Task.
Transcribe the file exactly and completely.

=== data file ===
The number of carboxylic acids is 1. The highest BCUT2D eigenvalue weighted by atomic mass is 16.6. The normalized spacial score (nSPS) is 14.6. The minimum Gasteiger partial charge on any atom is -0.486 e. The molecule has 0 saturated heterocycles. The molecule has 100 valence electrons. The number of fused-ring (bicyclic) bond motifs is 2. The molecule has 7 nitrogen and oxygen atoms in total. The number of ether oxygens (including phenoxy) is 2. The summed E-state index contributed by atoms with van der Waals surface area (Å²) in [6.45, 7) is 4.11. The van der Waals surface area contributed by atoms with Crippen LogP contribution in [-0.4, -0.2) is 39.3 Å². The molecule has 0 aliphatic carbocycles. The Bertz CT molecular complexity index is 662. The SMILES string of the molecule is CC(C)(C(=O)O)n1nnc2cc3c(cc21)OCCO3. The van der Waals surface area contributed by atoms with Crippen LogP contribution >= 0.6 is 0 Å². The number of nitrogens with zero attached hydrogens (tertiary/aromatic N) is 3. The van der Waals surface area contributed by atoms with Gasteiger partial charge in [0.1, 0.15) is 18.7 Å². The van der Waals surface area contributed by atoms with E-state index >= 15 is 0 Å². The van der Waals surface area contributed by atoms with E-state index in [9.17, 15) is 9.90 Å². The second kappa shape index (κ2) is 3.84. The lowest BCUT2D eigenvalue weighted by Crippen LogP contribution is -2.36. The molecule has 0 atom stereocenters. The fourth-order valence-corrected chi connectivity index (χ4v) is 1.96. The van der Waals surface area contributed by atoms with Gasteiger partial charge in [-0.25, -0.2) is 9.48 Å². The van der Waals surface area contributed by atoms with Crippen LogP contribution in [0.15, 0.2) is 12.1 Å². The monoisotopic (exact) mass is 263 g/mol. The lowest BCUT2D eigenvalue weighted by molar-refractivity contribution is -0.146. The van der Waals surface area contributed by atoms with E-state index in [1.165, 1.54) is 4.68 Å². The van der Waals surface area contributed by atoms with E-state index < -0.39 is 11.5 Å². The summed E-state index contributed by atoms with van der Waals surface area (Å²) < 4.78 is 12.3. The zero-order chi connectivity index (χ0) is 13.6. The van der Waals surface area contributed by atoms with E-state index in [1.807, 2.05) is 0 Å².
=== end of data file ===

The number of carboxylic acids is 1. The highest BCUT2D eigenvalue weighted by atomic mass is 16.6. The normalized spacial score (nSPS) is 14.6. The minimum Gasteiger partial charge on any atom is -0.486 e. The molecule has 0 saturated heterocycles. The molecule has 100 valence electrons. The number of fused-ring (bicyclic) bond motifs is 2. The molecule has 7 nitrogen and oxygen atoms in total. The number of ether oxygens (including phenoxy) is 2. The summed E-state index contributed by atoms with van der Waals surface area (Å²) in [6.45, 7) is 4.11. The van der Waals surface area contributed by atoms with Crippen LogP contribution in [-0.4, -0.2) is 39.3 Å². The molecule has 0 aliphatic carbocycles. The Bertz CT molecular complexity index is 662. The SMILES string of the molecule is CC(C)(C(=O)O)n1nnc2cc3c(cc21)OCCO3. The van der Waals surface area contributed by atoms with Crippen LogP contribution >= 0.6 is 0 Å². The number of nitrogens with zero attached hydrogens (tertiary/aromatic N) is 3. The van der Waals surface area contributed by atoms with Gasteiger partial charge in [0.1, 0.15) is 18.7 Å². The van der Waals surface area contributed by atoms with E-state index >= 15 is 0 Å². The van der Waals surface area contributed by atoms with E-state index in [9.17, 15) is 9.90 Å². The second kappa shape index (κ2) is 3.84. The lowest BCUT2D eigenvalue weighted by Crippen LogP contribution is -2.36. The molecule has 0 atom stereocenters. The fourth-order valence-corrected chi connectivity index (χ4v) is 1.96. The van der Waals surface area contributed by atoms with Gasteiger partial charge in [-0.25, -0.2) is 9.48 Å². The van der Waals surface area contributed by atoms with Crippen LogP contribution in [0.15, 0.2) is 12.1 Å². The monoisotopic (exact) mass is 263 g/mol. The lowest BCUT2D eigenvalue weighted by molar-refractivity contribution is -0.146. The van der Waals surface area contributed by atoms with E-state index in [1.165, 1.54) is 4.68 Å². The van der Waals surface area contributed by atoms with E-state index < -0.39 is 11.5 Å². The summed E-state index contributed by atoms with van der Waals surface area (Å²) < 4.78 is 12.3. The zero-order chi connectivity index (χ0) is 13.6. The van der Waals surface area contributed by atoms with E-state index in [1.807, 2.05) is 0 Å².